Labour pledges breakfast club access to all primary school children in England
Shadow education secretary Bridget Phillipson is set to speak to the Labour Party Conference on Wednesday
Every primary school child in England would be offered access to fully funded breakfast clubs paid for by reinstating the top level of income tax under Labour plans.
Shadow education secretary Bridget Phillipson says the major extension of the scheme would be the “first step on the road to a modern childcare system”.
A child-poverty charity welcomed the proposal but urged Labour to go further to commit to universal after-school activities as well.
Labour has pledged to overturn the Government’s axing of the top income tax rate of 45% on earnings above £150,000.
It has already said it will use over half of the around £2 billion a year saved to train more district nurses, health visitors and midwives.
Labour says the breakfast plans cost £365 million a year, including funding to be sent to the devolved administrations.
Ms Phillipson will tell the party conference in Liverpool on Wednesday: “We need a fresh vision of that education. One that looks to the future, not the past.
“Labour will build a modern childcare system. One that supports families from the end of parental leave through to the end of primary school.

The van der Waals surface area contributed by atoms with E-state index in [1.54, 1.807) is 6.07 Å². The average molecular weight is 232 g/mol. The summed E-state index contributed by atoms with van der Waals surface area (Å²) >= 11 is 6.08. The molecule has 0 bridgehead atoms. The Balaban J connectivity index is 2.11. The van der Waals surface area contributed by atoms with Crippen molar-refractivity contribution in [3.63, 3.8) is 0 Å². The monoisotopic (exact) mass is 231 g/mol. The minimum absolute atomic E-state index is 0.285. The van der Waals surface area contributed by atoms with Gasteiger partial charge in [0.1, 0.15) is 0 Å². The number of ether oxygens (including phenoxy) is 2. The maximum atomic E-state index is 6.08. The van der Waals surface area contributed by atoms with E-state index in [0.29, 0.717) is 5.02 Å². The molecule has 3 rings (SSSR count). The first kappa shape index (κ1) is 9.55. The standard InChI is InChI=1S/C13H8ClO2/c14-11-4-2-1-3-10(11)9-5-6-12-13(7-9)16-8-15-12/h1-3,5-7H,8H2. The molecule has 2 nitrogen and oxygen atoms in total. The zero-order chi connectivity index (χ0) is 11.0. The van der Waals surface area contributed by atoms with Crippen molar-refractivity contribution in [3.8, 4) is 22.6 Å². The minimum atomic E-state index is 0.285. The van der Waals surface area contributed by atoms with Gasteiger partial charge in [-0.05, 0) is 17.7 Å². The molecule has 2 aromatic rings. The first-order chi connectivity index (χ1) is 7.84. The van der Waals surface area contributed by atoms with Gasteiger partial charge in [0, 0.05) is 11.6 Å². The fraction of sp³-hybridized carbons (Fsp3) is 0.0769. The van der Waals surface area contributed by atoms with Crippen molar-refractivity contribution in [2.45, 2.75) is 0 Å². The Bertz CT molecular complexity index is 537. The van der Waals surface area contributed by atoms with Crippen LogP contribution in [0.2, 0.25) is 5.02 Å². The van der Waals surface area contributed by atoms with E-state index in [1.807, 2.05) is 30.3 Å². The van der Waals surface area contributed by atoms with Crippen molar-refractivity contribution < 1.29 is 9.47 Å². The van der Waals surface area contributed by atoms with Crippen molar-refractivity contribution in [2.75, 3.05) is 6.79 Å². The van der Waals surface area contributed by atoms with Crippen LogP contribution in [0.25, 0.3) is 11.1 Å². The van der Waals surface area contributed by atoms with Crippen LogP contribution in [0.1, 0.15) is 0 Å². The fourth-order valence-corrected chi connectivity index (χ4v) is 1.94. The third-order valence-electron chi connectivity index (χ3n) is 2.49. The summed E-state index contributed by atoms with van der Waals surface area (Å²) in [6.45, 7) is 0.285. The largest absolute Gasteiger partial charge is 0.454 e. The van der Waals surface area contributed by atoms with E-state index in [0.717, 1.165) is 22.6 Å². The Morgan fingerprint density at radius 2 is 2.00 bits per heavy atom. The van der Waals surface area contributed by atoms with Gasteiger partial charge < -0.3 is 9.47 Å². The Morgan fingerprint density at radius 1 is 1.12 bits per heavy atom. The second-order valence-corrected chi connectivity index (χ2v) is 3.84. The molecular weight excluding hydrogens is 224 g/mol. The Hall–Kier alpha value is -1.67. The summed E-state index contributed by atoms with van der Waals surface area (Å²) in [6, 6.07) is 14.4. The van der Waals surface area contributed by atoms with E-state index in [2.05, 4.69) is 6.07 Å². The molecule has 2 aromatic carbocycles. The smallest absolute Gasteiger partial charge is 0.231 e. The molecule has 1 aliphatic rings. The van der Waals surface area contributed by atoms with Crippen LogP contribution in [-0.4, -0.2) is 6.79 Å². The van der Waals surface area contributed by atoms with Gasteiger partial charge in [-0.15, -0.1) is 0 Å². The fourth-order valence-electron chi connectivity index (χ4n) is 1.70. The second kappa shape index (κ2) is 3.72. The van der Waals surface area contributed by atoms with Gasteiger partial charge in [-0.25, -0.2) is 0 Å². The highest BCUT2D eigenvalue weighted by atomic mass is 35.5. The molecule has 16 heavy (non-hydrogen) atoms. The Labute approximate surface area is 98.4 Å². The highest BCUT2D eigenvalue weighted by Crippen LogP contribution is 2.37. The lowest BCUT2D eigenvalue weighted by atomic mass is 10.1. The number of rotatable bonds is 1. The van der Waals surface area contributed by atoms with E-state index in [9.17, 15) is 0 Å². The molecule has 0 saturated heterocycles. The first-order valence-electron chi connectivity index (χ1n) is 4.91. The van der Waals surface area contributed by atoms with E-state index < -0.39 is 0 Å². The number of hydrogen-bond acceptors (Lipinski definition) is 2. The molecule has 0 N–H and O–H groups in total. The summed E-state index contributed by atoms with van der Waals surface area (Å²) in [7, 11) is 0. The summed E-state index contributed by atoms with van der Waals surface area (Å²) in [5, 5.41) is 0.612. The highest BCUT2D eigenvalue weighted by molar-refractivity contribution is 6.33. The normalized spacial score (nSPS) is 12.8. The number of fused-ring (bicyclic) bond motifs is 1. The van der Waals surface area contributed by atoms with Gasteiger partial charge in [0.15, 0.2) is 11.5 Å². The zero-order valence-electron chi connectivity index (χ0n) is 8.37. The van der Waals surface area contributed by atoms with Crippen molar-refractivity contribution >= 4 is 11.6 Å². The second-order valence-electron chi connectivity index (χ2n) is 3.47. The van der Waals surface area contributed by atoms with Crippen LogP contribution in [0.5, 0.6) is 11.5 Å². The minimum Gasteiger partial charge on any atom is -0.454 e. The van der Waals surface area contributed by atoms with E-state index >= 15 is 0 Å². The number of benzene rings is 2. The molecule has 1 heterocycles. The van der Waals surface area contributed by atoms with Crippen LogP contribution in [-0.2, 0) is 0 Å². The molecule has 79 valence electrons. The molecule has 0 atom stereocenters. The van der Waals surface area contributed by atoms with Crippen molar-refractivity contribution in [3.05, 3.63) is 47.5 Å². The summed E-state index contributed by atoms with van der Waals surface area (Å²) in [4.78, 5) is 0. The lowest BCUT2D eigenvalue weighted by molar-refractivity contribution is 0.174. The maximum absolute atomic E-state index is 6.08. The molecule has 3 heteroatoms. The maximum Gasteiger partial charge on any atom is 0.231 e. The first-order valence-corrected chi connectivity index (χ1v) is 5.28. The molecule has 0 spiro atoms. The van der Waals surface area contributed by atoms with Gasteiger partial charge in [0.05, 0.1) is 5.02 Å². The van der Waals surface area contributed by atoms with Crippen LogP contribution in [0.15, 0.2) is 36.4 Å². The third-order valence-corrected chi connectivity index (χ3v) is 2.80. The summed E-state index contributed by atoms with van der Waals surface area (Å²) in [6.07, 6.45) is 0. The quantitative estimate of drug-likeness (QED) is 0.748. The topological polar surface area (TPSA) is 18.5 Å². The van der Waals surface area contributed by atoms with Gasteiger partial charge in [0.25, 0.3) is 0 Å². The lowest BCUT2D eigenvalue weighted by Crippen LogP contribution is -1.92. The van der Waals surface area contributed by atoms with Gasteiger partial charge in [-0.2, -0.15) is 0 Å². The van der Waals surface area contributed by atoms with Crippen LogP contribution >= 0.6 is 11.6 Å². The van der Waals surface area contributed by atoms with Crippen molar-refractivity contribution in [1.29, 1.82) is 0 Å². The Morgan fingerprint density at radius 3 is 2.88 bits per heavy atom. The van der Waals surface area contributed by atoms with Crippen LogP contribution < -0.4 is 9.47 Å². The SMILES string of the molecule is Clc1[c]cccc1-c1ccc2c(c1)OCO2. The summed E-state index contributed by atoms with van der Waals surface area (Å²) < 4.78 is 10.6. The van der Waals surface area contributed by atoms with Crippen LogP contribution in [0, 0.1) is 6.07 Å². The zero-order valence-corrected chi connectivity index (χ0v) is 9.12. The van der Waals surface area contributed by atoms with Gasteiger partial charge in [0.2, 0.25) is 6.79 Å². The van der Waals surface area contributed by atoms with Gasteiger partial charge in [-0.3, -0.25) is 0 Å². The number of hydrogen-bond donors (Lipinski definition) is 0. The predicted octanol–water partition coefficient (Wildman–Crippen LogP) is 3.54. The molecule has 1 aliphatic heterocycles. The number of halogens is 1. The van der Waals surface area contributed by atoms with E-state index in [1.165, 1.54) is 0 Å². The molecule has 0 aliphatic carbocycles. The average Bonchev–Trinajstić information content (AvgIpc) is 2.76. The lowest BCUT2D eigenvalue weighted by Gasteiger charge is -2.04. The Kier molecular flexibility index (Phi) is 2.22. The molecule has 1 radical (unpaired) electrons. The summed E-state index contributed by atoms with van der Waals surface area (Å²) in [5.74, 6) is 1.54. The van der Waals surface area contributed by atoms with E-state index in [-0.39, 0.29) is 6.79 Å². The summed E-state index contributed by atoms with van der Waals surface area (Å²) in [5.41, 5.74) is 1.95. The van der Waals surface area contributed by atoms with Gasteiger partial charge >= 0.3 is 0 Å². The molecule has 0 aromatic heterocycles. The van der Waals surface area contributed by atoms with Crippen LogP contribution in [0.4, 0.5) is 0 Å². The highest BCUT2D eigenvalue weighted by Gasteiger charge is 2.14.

“As the first step on that road, we will introduce breakfast clubs for every primary school child in England, driving up standards in maths, reading, and writing, and giving mams and dads choices.”
She will also discuss ending tax breaks for private schools to widen access to arts, music and drama and building a modern careers advice and work experience system.
On the breakfast club plans, Child Poverty Action Group chief executive Alison Garnham said: “With four million children already in poverty and millions of parents struggling to stay afloat, now is the time to make this happen for families.
“We hope there is more to come – universal before- and after-school activities for kids of all ages would make a crucial difference.”
Currently only schools in disadvantaged areas are eligible for the programme, which gets a 75% subsidy from the Government.
Paul Whiteman, general secretary of school leaders’ union NAHT, said: “Hunger is a real concern for school staff who regularly see children arriving in the morning without having eaten, and therefore not ready to learn.
“A positive start to the day and a nutritious breakfast before school for those who need it could make a real difference. If properly funded and resourced this entitlement is something school leaders would support.”
A Government spokeswoman responded: “We have expanded access to free school meals more than any other government in recent decades, which currently reach 1.9 million children.
“We are also investing up to £24 million in our national school breakfast programme, which provides free breakfasts to children in schools in disadvantaged areas.”Published: by Radio NewsHub